Barrios v. California Interscholastic Federation

227 F.3d 1128 (9th Cir. 2002)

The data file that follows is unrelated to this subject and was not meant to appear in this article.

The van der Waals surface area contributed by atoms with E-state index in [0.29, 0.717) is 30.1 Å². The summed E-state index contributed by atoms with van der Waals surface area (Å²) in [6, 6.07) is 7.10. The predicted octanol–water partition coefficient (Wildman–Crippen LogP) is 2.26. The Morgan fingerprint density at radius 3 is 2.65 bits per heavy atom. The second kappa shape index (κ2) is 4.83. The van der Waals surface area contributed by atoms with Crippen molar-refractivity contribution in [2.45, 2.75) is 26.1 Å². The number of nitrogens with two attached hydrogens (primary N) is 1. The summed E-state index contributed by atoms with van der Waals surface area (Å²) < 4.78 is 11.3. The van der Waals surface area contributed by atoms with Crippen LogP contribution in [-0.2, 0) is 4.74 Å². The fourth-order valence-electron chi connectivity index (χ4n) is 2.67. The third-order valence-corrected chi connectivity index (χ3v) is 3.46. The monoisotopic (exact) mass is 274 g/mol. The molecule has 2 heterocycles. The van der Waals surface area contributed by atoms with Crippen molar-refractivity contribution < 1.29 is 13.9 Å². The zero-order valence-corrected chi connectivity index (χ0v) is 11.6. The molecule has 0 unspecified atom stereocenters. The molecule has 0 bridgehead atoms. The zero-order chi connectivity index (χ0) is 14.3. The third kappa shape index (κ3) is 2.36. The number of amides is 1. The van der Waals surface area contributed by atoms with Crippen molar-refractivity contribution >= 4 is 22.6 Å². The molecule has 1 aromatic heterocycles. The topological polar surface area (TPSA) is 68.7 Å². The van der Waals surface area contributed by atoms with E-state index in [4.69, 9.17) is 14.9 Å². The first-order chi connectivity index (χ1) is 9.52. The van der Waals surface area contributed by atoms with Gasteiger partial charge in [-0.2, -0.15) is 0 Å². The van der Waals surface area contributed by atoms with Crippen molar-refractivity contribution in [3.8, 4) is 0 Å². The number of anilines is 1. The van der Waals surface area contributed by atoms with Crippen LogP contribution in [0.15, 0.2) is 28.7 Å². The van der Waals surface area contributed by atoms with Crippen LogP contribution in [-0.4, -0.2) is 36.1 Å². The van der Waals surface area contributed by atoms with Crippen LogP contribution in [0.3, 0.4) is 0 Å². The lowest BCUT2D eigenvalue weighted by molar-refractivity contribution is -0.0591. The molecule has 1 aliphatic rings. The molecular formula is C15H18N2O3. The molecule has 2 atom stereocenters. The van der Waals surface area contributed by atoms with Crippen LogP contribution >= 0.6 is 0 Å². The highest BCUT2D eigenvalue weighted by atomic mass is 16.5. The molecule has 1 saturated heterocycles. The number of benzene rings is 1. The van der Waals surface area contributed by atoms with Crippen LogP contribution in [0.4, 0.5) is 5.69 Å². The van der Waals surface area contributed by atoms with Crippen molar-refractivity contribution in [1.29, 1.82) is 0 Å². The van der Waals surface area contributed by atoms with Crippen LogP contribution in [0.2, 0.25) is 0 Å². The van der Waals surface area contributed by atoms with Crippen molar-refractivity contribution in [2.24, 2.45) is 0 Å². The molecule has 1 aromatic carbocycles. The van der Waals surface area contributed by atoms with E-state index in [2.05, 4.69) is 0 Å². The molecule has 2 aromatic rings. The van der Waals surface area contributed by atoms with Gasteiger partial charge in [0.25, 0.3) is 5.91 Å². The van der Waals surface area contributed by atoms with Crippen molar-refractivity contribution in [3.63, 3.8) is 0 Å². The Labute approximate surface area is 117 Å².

P is an assistant baseball coach for Westminster High School. P has been paraplegic since 1992. P coached high school baseball from an athletic wheelchair or four consecutive seasons in the CIFSS (D) league. P's' athletic wheelchair was specially adapted for the rigors of sports, where it is commonplace for collisions to occur both with other wheelchairs and with able-bodied referees. To date, no injuries have been reported as a result of wheelchair design. At the first game of the 1999 season an umpire told P before the game that, for his own safety, he would not be permitted to coach on the field. When Barrios protested, the umpire issued an ultimatum: either P forego coaching on the field or the umpire would leave. P and the other team's coach agreed to play the game without the umpire so that P could fulfill his duties as an assistant coach. OCBOA umpires would not allow P onto the field to coach runners or pitchers because his presence on the field would 'slow the game down.' D's Assistant Commissioner informed the principal of Westminster High School that P could not coach from unless 'all exterior hard surfaces of his wheelchair shall be covered with `no less than one-half inch thick, high density, closed cell polyurethane, or an alternate material of the same minimum thickness and similar properties.' Eventually, P was excluded from on-field coaching. Attorneys got involved, and despite a negotiated settlement, P was still excluded. P filed for a TRO. Ds orally agreed to allow P to coach and the court saw no need for the TRO. Over the next few months, a dialogue between the parties continued, finally culminating in a settlement agreement. P was to receive $10,000 in compensatory damages. Attorney fees were expressly reserved for the Court to decide upon motion by any PARTY. One-month later D moved to vacate on the ground that the parties never discussed during the settlement negotiations whether a judgment or stipulation for dismissal would be filed. D argued that the district court should vacate the judgment because otherwise P would be given the opportunity to execute a judgment not contemplated by any of the parties during the settlement negotiations. D still had not paid P the $10,000 in compensatory damages, so P argued a judgment was necessary. D's motion was granted. The district court entered an order denying P's motion for attorneys' fees. The parties stipulated to a dismissal with prejudice.